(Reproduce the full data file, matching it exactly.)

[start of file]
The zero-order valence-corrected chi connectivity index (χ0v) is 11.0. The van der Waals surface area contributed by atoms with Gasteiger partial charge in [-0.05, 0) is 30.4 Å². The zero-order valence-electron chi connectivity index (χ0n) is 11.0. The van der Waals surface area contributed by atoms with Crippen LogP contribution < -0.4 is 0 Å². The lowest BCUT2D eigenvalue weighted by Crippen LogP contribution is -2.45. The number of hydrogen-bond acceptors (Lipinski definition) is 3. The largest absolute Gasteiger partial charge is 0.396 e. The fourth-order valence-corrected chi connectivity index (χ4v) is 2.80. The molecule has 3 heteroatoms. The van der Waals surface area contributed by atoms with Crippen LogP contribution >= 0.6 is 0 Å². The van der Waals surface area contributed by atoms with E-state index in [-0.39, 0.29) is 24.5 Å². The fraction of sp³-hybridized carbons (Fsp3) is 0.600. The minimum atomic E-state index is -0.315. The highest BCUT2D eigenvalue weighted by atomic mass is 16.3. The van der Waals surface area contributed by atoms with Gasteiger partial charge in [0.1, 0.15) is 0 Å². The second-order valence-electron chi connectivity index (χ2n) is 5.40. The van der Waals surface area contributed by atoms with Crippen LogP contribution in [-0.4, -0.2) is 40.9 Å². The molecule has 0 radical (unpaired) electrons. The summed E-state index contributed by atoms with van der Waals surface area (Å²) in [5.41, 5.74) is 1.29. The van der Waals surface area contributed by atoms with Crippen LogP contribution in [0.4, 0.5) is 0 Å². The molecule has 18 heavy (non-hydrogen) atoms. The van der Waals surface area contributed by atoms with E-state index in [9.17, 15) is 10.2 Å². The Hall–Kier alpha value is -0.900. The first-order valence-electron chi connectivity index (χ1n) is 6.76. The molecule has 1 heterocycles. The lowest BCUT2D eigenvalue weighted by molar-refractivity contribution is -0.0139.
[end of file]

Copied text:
The zero-order valence-corrected chi connectivity index (χ0v) is 11.0. The van der Waals surface area contributed by atoms with Gasteiger partial charge in [-0.05, 0) is 30.4 Å². The zero-order valence-electron chi connectivity index (χ0n) is 11.0. The van der Waals surface area contributed by atoms with Crippen LogP contribution < -0.4 is 0 Å². The lowest BCUT2D eigenvalue weighted by Crippen LogP contribution is -2.45. The number of hydrogen-bond acceptors (Lipinski definition) is 3. The largest absolute Gasteiger partial charge is 0.396 e. The fourth-order valence-corrected chi connectivity index (χ4v) is 2.80. The molecule has 3 heteroatoms. The van der Waals surface area contributed by atoms with Crippen LogP contribution >= 0.6 is 0 Å². The van der Waals surface area contributed by atoms with E-state index in [-0.39, 0.29) is 24.5 Å². The fraction of sp³-hybridized carbons (Fsp3) is 0.600. The minimum atomic E-state index is -0.315. The highest BCUT2D eigenvalue weighted by atomic mass is 16.3. The van der Waals surface area contributed by atoms with Gasteiger partial charge in [0.1, 0.15) is 0 Å². The second-order valence-electron chi connectivity index (χ2n) is 5.40. The van der Waals surface area contributed by atoms with Crippen LogP contribution in [-0.4, -0.2) is 40.9 Å². The molecule has 0 radical (unpaired) electrons. The summed E-state index contributed by atoms with van der Waals surface area (Å²) in [5.41, 5.74) is 1.29. The van der Waals surface area contributed by atoms with Crippen LogP contribution in [0.4, 0.5) is 0 Å². The molecule has 18 heavy (non-hydrogen) atoms. The van der Waals surface area contributed by atoms with E-state index in [9.17, 15) is 10.2 Å². The Hall–Kier alpha value is -0.900. The first-order valence-electron chi connectivity index (χ1n) is 6.76. The molecule has 1 heterocycles. The lowest BCUT2D eigenvalue weighted by molar-refractivity contribution is -0.0139.